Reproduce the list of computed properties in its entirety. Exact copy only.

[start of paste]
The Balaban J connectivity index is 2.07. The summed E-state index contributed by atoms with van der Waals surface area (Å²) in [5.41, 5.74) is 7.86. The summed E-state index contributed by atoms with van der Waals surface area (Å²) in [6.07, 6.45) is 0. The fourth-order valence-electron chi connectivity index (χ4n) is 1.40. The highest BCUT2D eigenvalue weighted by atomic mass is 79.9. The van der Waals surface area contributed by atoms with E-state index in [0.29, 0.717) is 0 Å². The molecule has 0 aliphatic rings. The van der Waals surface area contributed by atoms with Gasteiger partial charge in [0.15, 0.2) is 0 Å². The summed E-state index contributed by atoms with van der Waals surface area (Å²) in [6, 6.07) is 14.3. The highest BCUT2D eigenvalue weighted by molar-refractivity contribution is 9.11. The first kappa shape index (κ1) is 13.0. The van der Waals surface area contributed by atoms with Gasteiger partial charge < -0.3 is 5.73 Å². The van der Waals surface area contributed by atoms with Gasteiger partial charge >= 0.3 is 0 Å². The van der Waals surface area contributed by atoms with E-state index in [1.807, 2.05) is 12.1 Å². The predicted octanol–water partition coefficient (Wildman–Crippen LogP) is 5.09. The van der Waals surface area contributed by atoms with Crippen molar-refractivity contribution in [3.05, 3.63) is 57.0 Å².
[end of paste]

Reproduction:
The Balaban J connectivity index is 2.07. The summed E-state index contributed by atoms with van der Waals surface area (Å²) in [5.41, 5.74) is 7.86. The summed E-state index contributed by atoms with van der Waals surface area (Å²) in [6.07, 6.45) is 0. The fourth-order valence-electron chi connectivity index (χ4n) is 1.40. The highest BCUT2D eigenvalue weighted by atomic mass is 79.9. The van der Waals surface area contributed by atoms with E-state index in [0.29, 0.717) is 0 Å². The molecule has 0 aliphatic rings. The van der Waals surface area contributed by atoms with Gasteiger partial charge in [0.15, 0.2) is 0 Å². The summed E-state index contributed by atoms with van der Waals surface area (Å²) in [6, 6.07) is 14.3. The highest BCUT2D eigenvalue weighted by molar-refractivity contribution is 9.11. The first kappa shape index (κ1) is 13.0. The van der Waals surface area contributed by atoms with Gasteiger partial charge < -0.3 is 5.73 Å². The van der Waals surface area contributed by atoms with Gasteiger partial charge >= 0.3 is 0 Å². The van der Waals surface area contributed by atoms with E-state index in [1.807, 2.05) is 12.1 Å². The predicted octanol–water partition coefficient (Wildman–Crippen LogP) is 5.09. The van der Waals surface area contributed by atoms with Crippen molar-refractivity contribution in [3.05, 3.63) is 57.0 Å².